2021 has been a year for high watermark records, but few artists go as deep into the well as Daniel Bachman. With Axacan, Bachman has wrought a defining statement, a culmination of his mixture of Americana, experimentation, virtuosity, and restraint. In the past Bachman has made records that show of his admirable skill with the strings, but over time he’s bent the idea of fingerpicked guitar away from the rapid runs and tell-tale ramble and into a darker territory that’s pushes dissonance as often as his delicate fingerwork. The Morning Star introduced a great deal of atmospheric elements to Bachman’s work, stretching folk through meditative drone and folding in a great deal of pastoral field recordings. It’s a conflicted records, but the seeds of darkness and desperation that would mark its follow-up were sewn. As Axacan would rise, so too would his ability to carve Americana into a shape that would better reflect the soul of the rotted country around him.
The record is haunted by the past, with field recordings sourced from his familial farm, a site of Civil War bloodshed and turmoil. Alongside Bachman’s patient stretches of guitar the surrounding farmland speaks through the tapes. The windswept parcels of land grow through the tracks, unkempt and insistent. Metallic scrapes grind away the the notion of song. They scrape away the surface to reveal carefully hidden lesions. Bachman is documenting the soil and the sadness beneath. While guitar still guides, harmonium plays a larger part in this record, exhuming the moan from the marrow and realigning the elements in the earth around him. Acting as a fulcrum for the album, “Blue Ocean 0” radiates an antiseptic calm that contrasts much of the album’s raw wounds. It’s a moment to gather before he plunges the listener back into the cultural decay of his rural opus.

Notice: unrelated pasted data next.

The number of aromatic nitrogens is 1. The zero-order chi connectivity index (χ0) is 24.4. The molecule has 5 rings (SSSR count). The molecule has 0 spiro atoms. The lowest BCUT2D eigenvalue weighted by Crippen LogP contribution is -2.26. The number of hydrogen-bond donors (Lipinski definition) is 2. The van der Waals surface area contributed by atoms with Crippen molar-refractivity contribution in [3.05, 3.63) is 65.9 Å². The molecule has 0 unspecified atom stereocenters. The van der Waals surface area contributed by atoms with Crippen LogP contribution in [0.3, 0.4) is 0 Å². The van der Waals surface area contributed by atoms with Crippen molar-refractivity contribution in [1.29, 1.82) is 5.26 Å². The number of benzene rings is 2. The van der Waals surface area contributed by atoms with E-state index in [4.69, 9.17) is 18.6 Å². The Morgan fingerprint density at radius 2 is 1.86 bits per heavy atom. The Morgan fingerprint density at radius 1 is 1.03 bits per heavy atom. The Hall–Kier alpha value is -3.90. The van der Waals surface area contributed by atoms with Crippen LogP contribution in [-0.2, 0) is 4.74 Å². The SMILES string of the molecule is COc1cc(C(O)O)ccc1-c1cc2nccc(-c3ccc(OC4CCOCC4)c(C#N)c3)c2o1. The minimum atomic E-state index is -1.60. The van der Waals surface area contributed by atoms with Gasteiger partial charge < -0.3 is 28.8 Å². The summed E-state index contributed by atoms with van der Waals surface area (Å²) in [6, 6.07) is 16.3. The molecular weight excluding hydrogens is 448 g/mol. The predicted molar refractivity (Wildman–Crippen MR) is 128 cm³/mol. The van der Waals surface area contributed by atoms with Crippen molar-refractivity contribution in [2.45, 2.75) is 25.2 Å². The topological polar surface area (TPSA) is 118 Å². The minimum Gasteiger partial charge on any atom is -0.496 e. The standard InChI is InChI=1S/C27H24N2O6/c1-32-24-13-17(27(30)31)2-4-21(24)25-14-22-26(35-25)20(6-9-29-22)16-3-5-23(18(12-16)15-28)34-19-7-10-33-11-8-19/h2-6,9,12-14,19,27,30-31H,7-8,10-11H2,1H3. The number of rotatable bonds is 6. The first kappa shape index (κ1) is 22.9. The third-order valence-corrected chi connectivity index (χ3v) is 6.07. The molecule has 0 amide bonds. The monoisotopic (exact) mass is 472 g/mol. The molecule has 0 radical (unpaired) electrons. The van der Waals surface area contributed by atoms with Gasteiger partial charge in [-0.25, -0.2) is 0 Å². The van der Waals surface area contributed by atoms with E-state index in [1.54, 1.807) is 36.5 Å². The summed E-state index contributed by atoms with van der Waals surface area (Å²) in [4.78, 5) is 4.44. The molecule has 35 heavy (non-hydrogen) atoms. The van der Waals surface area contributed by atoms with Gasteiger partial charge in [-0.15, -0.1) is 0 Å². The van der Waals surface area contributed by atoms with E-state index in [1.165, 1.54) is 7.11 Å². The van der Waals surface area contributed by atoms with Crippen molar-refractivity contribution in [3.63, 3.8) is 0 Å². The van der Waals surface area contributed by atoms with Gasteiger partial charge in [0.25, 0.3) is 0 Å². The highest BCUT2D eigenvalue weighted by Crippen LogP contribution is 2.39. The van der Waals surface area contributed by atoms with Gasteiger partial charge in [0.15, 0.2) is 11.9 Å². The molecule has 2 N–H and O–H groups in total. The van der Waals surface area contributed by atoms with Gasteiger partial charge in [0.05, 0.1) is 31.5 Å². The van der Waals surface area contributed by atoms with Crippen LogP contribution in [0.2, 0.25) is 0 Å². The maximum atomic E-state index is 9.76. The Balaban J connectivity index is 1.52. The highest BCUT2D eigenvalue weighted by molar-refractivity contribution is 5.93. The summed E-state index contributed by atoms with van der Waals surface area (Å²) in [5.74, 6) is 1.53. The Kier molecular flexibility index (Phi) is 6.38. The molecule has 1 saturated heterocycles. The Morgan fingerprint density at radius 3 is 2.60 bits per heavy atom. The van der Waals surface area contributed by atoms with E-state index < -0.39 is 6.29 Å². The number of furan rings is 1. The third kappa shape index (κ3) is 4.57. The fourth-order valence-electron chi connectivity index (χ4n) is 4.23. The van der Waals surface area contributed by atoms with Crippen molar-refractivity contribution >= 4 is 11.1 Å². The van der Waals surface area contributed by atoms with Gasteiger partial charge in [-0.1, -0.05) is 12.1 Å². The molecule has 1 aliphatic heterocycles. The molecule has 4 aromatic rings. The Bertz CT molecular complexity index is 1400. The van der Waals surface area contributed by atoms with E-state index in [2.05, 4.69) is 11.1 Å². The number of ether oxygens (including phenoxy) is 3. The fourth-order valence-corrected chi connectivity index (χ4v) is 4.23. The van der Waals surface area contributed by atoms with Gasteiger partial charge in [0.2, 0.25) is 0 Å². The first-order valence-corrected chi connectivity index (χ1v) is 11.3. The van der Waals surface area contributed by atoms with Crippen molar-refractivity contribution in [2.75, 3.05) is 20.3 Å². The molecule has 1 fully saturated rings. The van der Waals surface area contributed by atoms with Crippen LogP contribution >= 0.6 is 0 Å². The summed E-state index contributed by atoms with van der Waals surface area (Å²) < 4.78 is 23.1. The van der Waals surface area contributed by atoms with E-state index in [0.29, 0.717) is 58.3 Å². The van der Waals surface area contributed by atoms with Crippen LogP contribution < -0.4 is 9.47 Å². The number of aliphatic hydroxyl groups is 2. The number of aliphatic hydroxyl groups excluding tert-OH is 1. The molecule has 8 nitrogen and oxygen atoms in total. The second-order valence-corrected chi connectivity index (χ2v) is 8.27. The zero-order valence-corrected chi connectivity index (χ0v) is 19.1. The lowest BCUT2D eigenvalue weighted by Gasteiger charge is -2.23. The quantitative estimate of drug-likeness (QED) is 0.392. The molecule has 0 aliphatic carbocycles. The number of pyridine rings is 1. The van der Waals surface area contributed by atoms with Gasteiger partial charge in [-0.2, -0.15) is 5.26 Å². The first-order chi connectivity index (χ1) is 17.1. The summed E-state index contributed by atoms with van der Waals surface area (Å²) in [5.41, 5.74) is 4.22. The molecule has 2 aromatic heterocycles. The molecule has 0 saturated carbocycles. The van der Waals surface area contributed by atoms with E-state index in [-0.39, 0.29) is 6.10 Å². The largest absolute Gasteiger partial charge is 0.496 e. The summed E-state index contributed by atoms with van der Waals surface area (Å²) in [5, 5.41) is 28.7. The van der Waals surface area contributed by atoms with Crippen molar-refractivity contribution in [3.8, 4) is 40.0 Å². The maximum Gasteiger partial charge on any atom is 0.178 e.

A radio broadcast breaks through, hazed static on the dial that loops around the ionosphere of sound that Bachman creates. It’s no mere fiddling with samples, though. The scramble accompanies his most ominous backdrop. The bunker blues that thread Axacan are a distraction from the dread, but the dread is always waiting and growing stronger. There’s a sickness to Axacan that’s deeper than anything we’ve experienced, even in a year shrouded by the notion of disease. The disease is in the Ferry Farm’s dirt, in between the broadcast’s frequencies, in the arid ache of neglected boards that creak under the weight of what Axacan casts. There’s a feeling of hopelessness to the album, through Bachman balances it a bit by the end, even in the apocalypse the dust has to settle sometime. It’s a massive work by an artist pushing away parallels with each album he unleashes. This is not a record to be undertaken lightly, and it certainly leaves its mark.
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